The so-called black ships of Commodore Matthew Calbraith Perrys two visits to Japan in 1852-54 were the symbols of what the outside world had to offer the Japanese as featured in this Japanese print from about 1861.
In Spray Pattern by Navy reservist Herbert C. Hahn, the Allen M. Sumner or Gearing class destroyer was escorting a carrier during the Korean War. Hahn had been called to active duty and was assigned to the USS Boxer (CV-12) where his spare-time sketches of ship activities caught the notice of senior officers. He requested and was assigned duty as a combat artist.
Perry Expedition to Japan 1852-1855:
In this lithograph by Sarony & Co., by artist W. HEINE E. BROWN, JR., DIREXT, we see the landing of Commordore Perry, officers & men of the squadron, to meet the Imperial Commissioners at Yoku-Hama, Japan, March 4, 1854.
Original in U.S. Navy Art Collection. (R.B. Griffin Collection)
This striking illustration, created by John Philip Falter for one of his more than 300 recruiting posters during World War II, was derived from a Navy photograph taken in 1943 of WAVE Virginia L. Scott. She is operating a radiotelegraph key sending a message from the code room of the Radio School at Madison, Wisconsin. Falter (1910-1982) enlisted in the Navy, but was quickly promoted and continued his work that in civilian life eventually garnered him 129 covers of The Saturday Evening Post along with numerous illustrations in publications including McCalls, LIFE, Look, Good Housekeeping, and Cosmopolitan.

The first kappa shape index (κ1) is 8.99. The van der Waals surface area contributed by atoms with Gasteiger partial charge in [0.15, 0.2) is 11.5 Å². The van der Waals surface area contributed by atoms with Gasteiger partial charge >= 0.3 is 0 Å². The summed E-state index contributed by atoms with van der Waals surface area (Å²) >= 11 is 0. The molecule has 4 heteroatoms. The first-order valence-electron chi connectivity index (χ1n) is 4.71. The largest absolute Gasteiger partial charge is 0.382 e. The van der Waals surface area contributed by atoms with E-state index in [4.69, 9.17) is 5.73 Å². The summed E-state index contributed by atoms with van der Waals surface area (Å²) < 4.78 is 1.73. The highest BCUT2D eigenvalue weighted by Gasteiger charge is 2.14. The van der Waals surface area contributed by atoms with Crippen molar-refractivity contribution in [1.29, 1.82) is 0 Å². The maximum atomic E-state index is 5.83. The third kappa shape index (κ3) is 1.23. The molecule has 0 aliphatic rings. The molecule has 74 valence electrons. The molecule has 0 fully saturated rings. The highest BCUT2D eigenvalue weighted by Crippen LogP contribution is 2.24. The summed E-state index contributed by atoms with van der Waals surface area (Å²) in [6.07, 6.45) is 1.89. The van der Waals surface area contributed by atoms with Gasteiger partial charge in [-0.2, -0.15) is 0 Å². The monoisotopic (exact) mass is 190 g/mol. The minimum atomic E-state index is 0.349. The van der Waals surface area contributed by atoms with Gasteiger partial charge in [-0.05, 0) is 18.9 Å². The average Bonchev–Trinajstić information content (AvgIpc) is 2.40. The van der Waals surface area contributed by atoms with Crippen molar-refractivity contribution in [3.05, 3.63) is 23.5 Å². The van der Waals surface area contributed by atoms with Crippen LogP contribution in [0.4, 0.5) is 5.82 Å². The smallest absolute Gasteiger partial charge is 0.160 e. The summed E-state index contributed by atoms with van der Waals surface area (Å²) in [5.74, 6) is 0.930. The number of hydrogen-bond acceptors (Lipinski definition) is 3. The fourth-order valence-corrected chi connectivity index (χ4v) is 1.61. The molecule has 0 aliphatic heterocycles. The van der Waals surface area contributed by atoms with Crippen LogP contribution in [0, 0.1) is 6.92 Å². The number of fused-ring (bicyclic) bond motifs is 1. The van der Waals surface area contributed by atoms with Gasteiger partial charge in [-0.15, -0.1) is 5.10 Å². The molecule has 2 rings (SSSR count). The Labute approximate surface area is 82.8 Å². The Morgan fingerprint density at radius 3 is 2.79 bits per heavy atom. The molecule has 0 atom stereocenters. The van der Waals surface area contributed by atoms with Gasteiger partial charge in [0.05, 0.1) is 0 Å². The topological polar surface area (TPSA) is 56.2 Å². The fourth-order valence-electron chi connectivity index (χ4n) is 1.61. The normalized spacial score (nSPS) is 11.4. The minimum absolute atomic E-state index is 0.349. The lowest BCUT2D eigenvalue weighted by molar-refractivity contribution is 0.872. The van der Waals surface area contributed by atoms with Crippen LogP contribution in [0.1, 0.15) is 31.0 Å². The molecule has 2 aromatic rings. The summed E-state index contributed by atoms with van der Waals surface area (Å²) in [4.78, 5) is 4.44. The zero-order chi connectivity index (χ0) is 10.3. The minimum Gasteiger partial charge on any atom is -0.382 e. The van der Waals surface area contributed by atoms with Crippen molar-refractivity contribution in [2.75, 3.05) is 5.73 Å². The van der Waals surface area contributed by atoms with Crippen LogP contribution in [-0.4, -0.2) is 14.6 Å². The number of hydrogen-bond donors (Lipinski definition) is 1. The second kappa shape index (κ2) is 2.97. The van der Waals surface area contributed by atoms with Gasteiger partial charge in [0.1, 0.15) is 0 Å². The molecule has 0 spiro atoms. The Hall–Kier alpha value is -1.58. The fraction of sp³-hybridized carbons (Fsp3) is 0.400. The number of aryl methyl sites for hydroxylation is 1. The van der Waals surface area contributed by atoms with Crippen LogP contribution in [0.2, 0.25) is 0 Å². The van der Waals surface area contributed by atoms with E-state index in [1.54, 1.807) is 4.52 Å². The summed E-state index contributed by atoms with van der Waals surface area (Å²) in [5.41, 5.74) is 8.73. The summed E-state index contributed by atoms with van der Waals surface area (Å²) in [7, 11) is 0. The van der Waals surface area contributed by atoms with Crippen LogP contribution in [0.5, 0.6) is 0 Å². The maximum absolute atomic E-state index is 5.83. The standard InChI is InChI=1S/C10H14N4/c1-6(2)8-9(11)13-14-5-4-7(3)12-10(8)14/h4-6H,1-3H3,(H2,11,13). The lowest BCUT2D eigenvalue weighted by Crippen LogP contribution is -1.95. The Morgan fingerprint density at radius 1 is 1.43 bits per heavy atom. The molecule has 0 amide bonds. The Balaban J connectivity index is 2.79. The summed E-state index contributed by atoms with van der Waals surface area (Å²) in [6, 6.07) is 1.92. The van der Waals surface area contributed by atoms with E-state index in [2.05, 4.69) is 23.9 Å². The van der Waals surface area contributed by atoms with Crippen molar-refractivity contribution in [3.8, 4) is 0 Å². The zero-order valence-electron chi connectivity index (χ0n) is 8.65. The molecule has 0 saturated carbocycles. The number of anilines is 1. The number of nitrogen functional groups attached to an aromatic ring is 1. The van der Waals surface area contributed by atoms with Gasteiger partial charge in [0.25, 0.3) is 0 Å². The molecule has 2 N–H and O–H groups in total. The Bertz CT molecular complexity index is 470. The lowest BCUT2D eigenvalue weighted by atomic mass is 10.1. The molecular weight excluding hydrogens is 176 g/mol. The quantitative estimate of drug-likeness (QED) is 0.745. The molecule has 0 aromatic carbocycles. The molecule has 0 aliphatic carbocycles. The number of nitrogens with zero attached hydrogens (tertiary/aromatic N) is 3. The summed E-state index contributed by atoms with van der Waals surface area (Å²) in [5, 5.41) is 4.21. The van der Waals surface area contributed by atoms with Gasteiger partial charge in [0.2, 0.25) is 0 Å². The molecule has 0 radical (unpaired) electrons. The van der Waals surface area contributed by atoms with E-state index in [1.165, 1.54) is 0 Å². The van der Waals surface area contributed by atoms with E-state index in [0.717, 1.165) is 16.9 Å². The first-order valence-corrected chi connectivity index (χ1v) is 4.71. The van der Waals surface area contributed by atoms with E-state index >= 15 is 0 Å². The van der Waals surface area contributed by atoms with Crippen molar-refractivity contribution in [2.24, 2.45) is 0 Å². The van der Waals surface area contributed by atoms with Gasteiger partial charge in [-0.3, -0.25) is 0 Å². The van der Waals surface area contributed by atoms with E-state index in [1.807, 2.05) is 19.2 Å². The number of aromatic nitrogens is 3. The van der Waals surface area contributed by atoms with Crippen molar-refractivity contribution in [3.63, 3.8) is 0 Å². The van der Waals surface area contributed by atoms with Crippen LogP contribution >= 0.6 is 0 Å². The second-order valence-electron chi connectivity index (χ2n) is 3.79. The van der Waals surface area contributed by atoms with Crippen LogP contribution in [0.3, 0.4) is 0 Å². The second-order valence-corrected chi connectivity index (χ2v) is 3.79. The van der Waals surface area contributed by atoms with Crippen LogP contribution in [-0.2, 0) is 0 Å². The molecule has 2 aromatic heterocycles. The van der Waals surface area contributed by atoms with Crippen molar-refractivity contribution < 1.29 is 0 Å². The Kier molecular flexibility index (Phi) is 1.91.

Coast Guard Signalman First Class Douglas A. Munro protects withdrawing Marines at Guadalcanal. During WWII the U.S. Coast Guard performed a wide variety of duties. One of the more important tasks was manning amphibious craft for the U.S. Navy. It was
"The U.S. Frigate Sabine, rescuing a battalion of U.S. Marines from the transport Governor" On the 2nd Nov. 1861 off the Coast of South Carolina the Sabine fell in with the Transport Governor, in a sinking condition and took from her a Battali